But, in order to be absolutely sure, Husayn proposed two tests for Siyyid Ali Muhammad.The first was a discourse Mulla Husayn had composed himself, which contained the profound teachings of Siyyid Kazim and Shaykh Ahmad. Siyyid Ali Muhammad duly unraveled the intricacies of the composition. Then, without being asked, Siyyid Ali Muhammad proceeded to write a commentary spontaneously (as Siyyid Kazim had told him the promised one would do) on the Surih of Joseph (the 12th sura in the Koran that tells the story of Joseph). Thus, Siyyid Ali Muhammad revealed himself to be the Bab.
Thenceforth, Siyyid Ali Muhammad called himself the Bab, or “the gate,” and Mulla Husayn became his first disciple. Although the Bab was the promised one of Islam, he taught the people that he was simply a precursor to another messenger (as John the Baptist was to Jesus) who would follow him and whose powers and revelations would exceed that of any other messiah or prophet previously sent down by God. Siyyid Ali Muhammad’s astonishing claim showed his tremendous courage, because he would face vicious opposition from Persia’s fanatical clerics, who would be readily backed by an inept monarchy.
The Bab was well aware that his followers would be persecuted in the most horrendous manner and that he himself would be vilified, flogged, and openly executed. The Bahai believe that the moment of Siyyid Ali Muhammad’s declaration identifying himself as the Bab marked the end of humanity’s spiritual adolescence and the start of its spiritual maturity. Such a huge transition could not have been accomplished without great turmoil, and the Bab foretold of yet another (and a greater) revelation to come. This ultimately led in 1863 C.E. to the Declaration of Bahaullah, the father of the Bahai faith, as the manifestation of God for that period.
The Bab’s main work was the Bayan, which altered some Muslim laws. It stressed a high ethical standard and cleanliness of motive and heart. It elevated the status of women and the deprived people unnoticed in Islamic life. It also endorsed education and the sciences. In addition, the Bayan foretold the coming of Bahaullah that would usher in an age of prosperity and peace as promised in Christianity, Islam, Judaism, and all other world religions. Due to his boldness and the nature of his beliefs, which sometimes contradicted the religious beliefs of Islam, the Bab was branded a rebel and a heretic and was ultimately executed.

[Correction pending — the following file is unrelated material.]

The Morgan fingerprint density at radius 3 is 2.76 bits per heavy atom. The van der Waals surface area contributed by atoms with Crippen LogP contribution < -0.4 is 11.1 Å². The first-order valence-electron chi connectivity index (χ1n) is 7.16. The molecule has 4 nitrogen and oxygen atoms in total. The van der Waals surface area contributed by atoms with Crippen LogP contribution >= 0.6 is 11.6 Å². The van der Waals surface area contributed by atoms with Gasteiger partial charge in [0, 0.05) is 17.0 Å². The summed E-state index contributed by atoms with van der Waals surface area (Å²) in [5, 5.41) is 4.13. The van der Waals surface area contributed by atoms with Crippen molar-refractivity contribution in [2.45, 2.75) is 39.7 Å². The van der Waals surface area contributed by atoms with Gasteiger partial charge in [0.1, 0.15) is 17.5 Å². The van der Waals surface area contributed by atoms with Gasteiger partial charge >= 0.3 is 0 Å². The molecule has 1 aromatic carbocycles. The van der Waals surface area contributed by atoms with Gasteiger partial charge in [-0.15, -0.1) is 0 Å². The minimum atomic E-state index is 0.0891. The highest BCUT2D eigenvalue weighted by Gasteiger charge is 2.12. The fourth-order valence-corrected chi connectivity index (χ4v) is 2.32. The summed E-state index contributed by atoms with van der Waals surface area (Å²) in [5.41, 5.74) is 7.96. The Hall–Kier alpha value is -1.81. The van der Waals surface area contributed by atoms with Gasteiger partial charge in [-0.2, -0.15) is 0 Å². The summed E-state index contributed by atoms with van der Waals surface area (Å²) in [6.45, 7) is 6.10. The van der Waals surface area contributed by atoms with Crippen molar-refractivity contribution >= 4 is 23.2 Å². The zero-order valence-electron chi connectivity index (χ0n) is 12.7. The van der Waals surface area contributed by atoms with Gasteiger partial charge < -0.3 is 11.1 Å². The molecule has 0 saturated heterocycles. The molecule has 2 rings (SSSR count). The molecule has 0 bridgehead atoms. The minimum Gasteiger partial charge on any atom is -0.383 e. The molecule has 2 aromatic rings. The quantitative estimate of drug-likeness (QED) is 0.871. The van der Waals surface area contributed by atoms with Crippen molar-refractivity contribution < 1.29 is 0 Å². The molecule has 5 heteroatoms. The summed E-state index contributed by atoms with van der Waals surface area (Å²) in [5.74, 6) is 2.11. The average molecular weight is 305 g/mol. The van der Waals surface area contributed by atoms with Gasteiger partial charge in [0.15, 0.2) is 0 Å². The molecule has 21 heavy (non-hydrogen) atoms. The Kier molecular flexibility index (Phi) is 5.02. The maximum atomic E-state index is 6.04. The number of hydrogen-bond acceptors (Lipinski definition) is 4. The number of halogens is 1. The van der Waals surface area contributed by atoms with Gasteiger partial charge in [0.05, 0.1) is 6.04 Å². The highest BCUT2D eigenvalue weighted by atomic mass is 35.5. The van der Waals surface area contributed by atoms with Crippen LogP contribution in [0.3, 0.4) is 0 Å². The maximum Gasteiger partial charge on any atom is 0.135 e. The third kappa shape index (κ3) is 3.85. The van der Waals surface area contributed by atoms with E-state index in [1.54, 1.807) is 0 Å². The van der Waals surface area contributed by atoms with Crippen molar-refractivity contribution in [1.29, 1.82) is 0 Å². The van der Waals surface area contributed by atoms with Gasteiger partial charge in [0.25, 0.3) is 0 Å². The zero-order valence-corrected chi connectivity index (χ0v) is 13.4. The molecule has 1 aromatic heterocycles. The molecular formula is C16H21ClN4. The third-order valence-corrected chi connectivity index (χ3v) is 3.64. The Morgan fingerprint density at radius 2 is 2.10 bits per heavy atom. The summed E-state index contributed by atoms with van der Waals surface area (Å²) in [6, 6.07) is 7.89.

On July 9, 1850 C.E. the Bab and a youthful follower were brought out of their cell to be executed.
The Bab had previously sought permission to finish what he had been working on, but his request was denied. He was led out to a courtyard where three lines of 250 Armenian soldiers fired at him and his companion. It is said that when the smoke cleared the Bab was not seen and his friend was uninjured.
The guards found the Bab in his cell offering final instructions to a follower. Earlier, the Bab had warned that no earthly power could stop him until he had said everything he had to say. His work accomplished, the Bab calmly surrendered himself to the guards. It is said that the Armenian troops refused to fire again. A Muslim firing squad took their place and successfully completed the execution.